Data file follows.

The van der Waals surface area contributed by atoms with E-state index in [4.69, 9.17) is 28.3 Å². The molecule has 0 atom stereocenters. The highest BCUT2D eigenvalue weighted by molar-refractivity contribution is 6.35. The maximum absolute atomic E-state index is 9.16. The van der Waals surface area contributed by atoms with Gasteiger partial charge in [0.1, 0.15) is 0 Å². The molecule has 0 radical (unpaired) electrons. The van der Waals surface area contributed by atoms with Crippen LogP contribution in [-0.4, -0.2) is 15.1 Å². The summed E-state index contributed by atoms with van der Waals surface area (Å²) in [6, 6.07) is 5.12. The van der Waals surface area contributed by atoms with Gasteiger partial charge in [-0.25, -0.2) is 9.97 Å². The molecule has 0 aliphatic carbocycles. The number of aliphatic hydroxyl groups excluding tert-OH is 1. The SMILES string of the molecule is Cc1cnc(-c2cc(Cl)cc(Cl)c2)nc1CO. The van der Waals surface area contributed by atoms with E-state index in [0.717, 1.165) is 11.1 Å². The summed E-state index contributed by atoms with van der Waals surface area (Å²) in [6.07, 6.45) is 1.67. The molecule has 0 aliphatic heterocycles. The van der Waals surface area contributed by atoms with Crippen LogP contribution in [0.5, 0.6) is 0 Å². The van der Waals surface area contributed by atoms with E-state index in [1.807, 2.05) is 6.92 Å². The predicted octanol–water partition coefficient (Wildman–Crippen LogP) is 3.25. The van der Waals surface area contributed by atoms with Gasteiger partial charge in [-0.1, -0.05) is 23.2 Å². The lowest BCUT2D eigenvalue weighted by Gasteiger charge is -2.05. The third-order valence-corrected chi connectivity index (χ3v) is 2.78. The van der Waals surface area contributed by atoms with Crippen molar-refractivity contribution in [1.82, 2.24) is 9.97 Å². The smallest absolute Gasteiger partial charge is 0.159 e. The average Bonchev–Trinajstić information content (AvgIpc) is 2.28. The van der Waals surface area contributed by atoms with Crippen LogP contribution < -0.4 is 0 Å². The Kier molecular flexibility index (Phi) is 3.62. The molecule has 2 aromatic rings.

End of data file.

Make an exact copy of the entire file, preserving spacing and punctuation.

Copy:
The van der Waals surface area contributed by atoms with E-state index in [4.69, 9.17) is 28.3 Å². The molecule has 0 atom stereocenters. The highest BCUT2D eigenvalue weighted by molar-refractivity contribution is 6.35. The maximum absolute atomic E-state index is 9.16. The van der Waals surface area contributed by atoms with Gasteiger partial charge in [0.1, 0.15) is 0 Å². The molecule has 0 radical (unpaired) electrons. The van der Waals surface area contributed by atoms with Crippen LogP contribution in [-0.4, -0.2) is 15.1 Å². The summed E-state index contributed by atoms with van der Waals surface area (Å²) in [6, 6.07) is 5.12. The van der Waals surface area contributed by atoms with Gasteiger partial charge in [-0.25, -0.2) is 9.97 Å². The molecule has 0 aliphatic carbocycles. The number of aliphatic hydroxyl groups excluding tert-OH is 1. The SMILES string of the molecule is Cc1cnc(-c2cc(Cl)cc(Cl)c2)nc1CO. The van der Waals surface area contributed by atoms with E-state index in [0.717, 1.165) is 11.1 Å². The summed E-state index contributed by atoms with van der Waals surface area (Å²) in [6.07, 6.45) is 1.67. The molecule has 0 aliphatic heterocycles. The van der Waals surface area contributed by atoms with Crippen LogP contribution in [0.5, 0.6) is 0 Å². The van der Waals surface area contributed by atoms with E-state index in [1.807, 2.05) is 6.92 Å². The predicted octanol–water partition coefficient (Wildman–Crippen LogP) is 3.25. The van der Waals surface area contributed by atoms with Gasteiger partial charge in [-0.1, -0.05) is 23.2 Å². The lowest BCUT2D eigenvalue weighted by Gasteiger charge is -2.05. The third-order valence-corrected chi connectivity index (χ3v) is 2.78. The van der Waals surface area contributed by atoms with Crippen molar-refractivity contribution in [1.82, 2.24) is 9.97 Å². The smallest absolute Gasteiger partial charge is 0.159 e. The average Bonchev–Trinajstić information content (AvgIpc) is 2.28. The van der Waals surface area contributed by atoms with Crippen LogP contribution < -0.4 is 0 Å². The Kier molecular flexibility index (Phi) is 3.62. The molecule has 2 aromatic rings.